Tokelau champions language and culture

COVID-19 continues to be a powerful reminder of the importance of language and culture to the wellbeing of our Pacific communities, said the Minister for Pacific Peoples, Aupito William Sio.

“Our Tokelau community in Aotearoa has responded strongly to the challenges of the global pandemic by getting vaccinated and supporting others in our Pacific communities to get their vaccine.

“The people of Tokelau also know only too well how the global currents of uncertainty wrought by climate change erode physical and spiritual wellbeing as they also damage the land and natural environment.

“So, it’s appropriate that for this year’s Tokelau Language Week, the Tokelau community has chosen ‘Tokelau! Tapui tau gagana ma tau aganuku, i te manaola ma te lautupuola’ which means ‘Tokelau! Preserve your language and culture, to enhance spiritual and physical wellbeing,” said Aupito William Sio.

‘Tapui’ emphasises the need to care for and nurture the Tokelau Language and culture to ensure its growth and prosperity.

“They have also embraced, for the second year running, the opportunities presented by celebrating Te Gagana o Tokelau – the Tokelau language – online, in order to keep people safe from Covid 19. .

“There’s a traditional saying in Tokelau culture, ‘ko na alofivae e hē mātutu’, that means in English  ‘the soles of our feet are never dry’ – our work is never done, we must keep persevering.

“I know this spirit of resilience, embodied in the Kanava wood so beloved of Tokelau’s carvers, will ensure that the language and culture of Tokelau are preserved, raising the spiritual and physical wellbeing of our Tokelau people, be they here in Aotearoa or back on the beautiful atolls of Tokelau.”

Tokelau’s three coral atolls, Atafu, Fakaofo and Nukunonu, cover a total land area of just 12 square kilometres..

The most recent census records 8,676 Tokelauans living in Aotearoa, almost half of those in the Whanganui-a-Tara region. This year marks 73 years since Tokelau became part of the New Zealand realm.

“Take the time this year to join Tokelauans across the motu in celebrating Tokelau Language Week with a variety of online activities. Even learning a greeting or two can be the window into Tokelau’s cultural traditions, as well as a chance to meet new people, with fresh perspectives,” said Aupito William Sio.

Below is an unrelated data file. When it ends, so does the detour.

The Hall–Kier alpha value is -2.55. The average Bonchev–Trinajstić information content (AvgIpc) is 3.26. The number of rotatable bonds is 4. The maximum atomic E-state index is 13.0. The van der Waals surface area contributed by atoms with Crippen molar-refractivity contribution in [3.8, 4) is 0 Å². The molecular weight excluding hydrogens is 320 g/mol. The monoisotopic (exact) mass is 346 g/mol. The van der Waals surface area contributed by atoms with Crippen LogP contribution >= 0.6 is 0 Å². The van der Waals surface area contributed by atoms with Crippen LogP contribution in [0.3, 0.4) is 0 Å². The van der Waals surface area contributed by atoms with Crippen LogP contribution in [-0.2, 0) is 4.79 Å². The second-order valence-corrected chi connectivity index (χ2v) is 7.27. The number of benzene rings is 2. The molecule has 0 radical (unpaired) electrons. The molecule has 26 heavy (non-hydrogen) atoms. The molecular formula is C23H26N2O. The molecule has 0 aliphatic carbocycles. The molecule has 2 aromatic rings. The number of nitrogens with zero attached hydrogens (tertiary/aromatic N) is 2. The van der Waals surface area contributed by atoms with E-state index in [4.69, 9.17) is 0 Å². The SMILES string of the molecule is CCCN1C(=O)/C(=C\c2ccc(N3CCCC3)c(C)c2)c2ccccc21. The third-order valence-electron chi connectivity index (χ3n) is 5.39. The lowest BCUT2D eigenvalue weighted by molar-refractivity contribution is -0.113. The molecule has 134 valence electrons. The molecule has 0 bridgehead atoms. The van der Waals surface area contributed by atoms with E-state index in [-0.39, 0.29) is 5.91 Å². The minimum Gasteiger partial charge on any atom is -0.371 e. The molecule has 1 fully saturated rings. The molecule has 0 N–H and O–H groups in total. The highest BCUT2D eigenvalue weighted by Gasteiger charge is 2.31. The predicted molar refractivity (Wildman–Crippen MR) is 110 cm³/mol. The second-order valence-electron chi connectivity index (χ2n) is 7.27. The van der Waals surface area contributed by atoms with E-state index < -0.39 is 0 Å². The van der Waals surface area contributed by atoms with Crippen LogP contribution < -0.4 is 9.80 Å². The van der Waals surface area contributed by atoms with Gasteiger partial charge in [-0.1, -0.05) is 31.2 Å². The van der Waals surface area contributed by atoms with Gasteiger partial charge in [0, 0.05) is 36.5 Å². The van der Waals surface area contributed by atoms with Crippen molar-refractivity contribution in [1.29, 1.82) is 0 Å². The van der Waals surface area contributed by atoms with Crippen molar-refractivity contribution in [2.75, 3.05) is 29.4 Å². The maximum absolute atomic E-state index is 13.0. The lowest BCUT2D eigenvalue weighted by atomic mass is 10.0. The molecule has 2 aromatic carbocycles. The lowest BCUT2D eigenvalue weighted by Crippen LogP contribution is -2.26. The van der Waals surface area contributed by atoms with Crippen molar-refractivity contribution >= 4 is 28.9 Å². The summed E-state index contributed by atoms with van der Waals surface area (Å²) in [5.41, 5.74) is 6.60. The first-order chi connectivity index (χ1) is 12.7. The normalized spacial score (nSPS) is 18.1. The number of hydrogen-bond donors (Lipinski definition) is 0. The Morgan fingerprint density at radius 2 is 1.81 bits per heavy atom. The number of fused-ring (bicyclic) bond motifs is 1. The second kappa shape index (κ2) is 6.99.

Tokelau Language Week has been celebrated since 2012 as part of the Ministry for Pacific Peoples’ Pacific Language Weeks programme and is the ninth and final language week to be celebrated this year.

The Language Week runs from 4 pm on Sunday 24 October to Saturday 30 October 2021 and is being launched online by Mafutaga Tokelau I Manawatu via the official Tokelau Language Week 2021


Further information and language resources on Tokelau Language Week


PASEFIKA PROUD – Pathways for Change 2019-2023 

Protective factors for Pacific families 
The things that make families strong, resilient, safe and able to bounce back from adversity are known as protective factors. Some of the protective factors identified for Pacific Peoples are: 

  • supportive, caring family members and healthy relationships between all generations 
  • ability to talanoa (talk) and communicate positively and effectively without fear of response – language providing stability to wellbeing 
  • gender equity and equality, including flexible and equal beliefs 
  • positive sense of self, secure cultural identity 
  • clear information about family violence and the law 
  • active participation in cultural, social and faith communities 
  • employment, financial security, positive education experiences, safe and affordable housing, access to health and social services. 

The Pasefika Proud values of love, family, collective, respect, spirituality and reciprocity align with, and help to build these protective factors 

Read more about Pasefika Proud Pathways for Change 2019-2023